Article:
This week: Horror visits a New England town and cool comes to Hollywood. Plus, an agent switches sides.

There's nothing scary about the box office grosses for recent horror hits such as The Grudge and Hide and Seek (the reviews, however, are another matter). This week, the Gersh Agency's Sarah Self, a self-professed horror junkie, mixes business with pleasure with her latest submission, Keeper by Sarah Langan. Self found her client after conducting an online search for other local horror fans. She dropped by a meeting of the New York chapter of the Horror Writers Association, which consisted of, in her words, "nine people hanging around a bar talking about different ways to kill people." Langan's psychological suspense thriller, about a woman living in a faded New England mining town who discovers that her sister is not quite what she seems, is the Columbia M.F.A.'s first book. Film execs who've read Keeper liken it tonally to Rosemary's Baby and Carrie. Joe Veltre of Artists Literary Group will handle book rights.

In a fad-crazy town where even what you wear around your wrist can have serious career repercussions (you're not still wearing that red Kabbalah string bracelet, are you?), Hollywood's fascination with trend forecasters—those people paid lots of money by corporations to find out what the hipsters are up to—should surprise no one. Eight years ago, Universal paid big bucks for the film rights to Malcolm Gladwell's excellent 1997 New Yorker article about "cool hunters," but nothing came of it. (The rights reverted to the author.) Now the recent preempt by Doubleday of James P. Othmer's The Futurist (no pub date scheduled yet) may give some development execs déjà vu. In the novel, a burned-out trend-spotter starts to receive notes predicting events that will happen to him. Each note is signed "Nostradamus." When the predictions prove accurate, the hero must figure out who's behind the mysterious messages. Film scouts who've read the widely leaked manuscript praise the intriguing setup and the novel's world, although they say it is by no means a seamless adaptation. One studio person called it a "novel of ideas," while another (who still likes it) feels the "wrap-up is a problem." David Gernert of the Gernert Agency is handling film rights.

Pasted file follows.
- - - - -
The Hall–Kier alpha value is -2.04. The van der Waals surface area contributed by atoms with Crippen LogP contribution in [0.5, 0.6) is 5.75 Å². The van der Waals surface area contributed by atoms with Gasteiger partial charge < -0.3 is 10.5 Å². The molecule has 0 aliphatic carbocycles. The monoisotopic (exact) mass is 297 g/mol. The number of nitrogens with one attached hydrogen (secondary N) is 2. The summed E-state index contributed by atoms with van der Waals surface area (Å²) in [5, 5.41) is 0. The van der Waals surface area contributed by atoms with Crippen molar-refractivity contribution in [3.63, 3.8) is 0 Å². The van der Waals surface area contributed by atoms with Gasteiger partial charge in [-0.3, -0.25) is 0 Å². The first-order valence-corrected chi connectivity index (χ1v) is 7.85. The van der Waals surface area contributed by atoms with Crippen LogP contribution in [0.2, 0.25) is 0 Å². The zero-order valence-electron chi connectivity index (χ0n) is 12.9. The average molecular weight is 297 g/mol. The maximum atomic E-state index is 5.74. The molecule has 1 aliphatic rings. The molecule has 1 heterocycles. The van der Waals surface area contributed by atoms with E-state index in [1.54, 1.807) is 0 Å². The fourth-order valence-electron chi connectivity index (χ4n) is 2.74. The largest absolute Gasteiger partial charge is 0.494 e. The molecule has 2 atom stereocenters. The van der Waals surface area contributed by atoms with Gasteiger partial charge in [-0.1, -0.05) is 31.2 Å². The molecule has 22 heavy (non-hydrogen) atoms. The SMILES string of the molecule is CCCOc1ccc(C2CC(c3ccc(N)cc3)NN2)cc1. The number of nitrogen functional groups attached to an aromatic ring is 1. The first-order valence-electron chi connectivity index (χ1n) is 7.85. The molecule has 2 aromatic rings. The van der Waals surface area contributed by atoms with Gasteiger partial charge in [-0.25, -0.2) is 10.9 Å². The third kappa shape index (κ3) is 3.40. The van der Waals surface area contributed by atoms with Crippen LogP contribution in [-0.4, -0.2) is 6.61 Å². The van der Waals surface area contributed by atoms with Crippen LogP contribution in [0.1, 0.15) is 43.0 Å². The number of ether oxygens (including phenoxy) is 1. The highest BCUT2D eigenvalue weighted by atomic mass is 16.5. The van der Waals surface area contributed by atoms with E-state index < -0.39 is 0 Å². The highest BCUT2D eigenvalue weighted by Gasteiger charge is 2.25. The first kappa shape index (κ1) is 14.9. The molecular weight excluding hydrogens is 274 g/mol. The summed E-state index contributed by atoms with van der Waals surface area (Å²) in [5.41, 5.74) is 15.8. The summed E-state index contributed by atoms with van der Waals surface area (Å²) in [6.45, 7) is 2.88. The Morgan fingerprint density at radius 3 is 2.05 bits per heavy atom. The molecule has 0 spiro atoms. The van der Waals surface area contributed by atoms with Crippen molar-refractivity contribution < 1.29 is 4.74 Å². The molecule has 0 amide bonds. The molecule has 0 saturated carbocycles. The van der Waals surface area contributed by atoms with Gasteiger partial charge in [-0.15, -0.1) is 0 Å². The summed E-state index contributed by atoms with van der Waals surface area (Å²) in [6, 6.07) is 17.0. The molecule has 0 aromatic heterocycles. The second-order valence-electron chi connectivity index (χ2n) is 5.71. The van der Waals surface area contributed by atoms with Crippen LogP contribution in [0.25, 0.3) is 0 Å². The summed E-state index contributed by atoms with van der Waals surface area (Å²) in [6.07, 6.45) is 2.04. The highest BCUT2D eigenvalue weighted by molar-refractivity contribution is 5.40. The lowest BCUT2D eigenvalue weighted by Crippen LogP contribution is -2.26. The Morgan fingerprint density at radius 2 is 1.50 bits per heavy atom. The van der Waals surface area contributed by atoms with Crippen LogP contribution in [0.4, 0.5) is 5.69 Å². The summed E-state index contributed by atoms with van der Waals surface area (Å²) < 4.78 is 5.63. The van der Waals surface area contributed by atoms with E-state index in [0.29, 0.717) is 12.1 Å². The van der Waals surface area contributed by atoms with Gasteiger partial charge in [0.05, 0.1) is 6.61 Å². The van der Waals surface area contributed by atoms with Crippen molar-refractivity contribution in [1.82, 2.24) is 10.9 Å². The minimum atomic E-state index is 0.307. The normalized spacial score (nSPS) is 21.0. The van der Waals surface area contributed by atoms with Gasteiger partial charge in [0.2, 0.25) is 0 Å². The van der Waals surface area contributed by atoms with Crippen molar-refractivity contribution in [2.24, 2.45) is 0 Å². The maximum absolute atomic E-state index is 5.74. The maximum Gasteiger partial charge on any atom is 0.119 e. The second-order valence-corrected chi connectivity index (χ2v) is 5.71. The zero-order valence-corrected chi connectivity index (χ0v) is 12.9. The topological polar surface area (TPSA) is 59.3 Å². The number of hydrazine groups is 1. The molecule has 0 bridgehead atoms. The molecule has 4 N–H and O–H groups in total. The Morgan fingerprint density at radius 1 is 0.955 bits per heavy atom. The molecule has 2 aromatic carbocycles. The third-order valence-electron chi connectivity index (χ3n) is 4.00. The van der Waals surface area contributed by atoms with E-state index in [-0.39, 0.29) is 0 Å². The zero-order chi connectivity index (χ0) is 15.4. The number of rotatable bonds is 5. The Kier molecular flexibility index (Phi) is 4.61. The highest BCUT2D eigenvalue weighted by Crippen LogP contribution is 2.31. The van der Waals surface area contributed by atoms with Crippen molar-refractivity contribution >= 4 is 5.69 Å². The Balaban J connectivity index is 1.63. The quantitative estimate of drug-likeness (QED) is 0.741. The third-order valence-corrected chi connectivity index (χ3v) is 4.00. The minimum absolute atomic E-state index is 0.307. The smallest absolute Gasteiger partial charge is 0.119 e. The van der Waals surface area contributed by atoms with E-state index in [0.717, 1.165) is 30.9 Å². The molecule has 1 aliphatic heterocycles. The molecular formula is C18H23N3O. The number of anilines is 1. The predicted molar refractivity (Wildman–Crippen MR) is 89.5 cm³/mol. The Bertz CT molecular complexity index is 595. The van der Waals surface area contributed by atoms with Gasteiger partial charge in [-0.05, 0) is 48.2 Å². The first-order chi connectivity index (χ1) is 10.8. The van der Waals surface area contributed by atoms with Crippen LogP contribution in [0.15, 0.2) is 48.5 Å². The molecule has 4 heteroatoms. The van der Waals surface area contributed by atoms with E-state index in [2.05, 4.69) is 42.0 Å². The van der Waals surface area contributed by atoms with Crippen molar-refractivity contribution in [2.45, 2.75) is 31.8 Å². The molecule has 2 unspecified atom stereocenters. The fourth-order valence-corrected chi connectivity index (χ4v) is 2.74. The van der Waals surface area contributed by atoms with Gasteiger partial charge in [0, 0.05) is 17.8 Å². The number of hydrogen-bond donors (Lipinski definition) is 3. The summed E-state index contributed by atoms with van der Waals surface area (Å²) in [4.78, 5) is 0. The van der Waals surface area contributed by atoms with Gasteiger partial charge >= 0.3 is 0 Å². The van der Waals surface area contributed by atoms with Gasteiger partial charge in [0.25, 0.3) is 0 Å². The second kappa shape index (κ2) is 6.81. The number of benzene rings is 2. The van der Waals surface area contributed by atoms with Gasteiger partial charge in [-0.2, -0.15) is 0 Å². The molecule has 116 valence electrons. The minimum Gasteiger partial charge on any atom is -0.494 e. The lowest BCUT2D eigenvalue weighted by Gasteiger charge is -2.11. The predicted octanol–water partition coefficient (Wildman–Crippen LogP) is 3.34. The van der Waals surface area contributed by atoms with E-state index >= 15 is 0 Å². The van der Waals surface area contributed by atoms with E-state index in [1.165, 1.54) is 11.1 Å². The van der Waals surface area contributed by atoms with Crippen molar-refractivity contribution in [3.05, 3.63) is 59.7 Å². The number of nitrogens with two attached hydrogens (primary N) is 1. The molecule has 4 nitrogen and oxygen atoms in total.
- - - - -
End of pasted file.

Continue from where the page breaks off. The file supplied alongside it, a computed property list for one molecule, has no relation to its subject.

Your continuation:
Briefs... After years of repping the film rights for Curtis Brown's stable of authors (such as Po Bronson, Wes Craven and Frances Mayes), agent Ed Wintle may soon get to see his own work on the big screen. Hart Sharp Entertainment, the producer behind the Oscar-nominated You Can Count on Me and the upcoming screen version of David Auburn's Pulitzer Prize—winning Proof, have optioned Wintle's Breakfast with Tiffany: An Uncle's Memoir (Miramax Books, June). Wintle's book chronicles the many ways his life as a gay single man in the city changed after he was appointed guardian to his troubled 13-year-old niece, the Tiffany of the title. Gersh's Amy Schiffman brokered the film deal.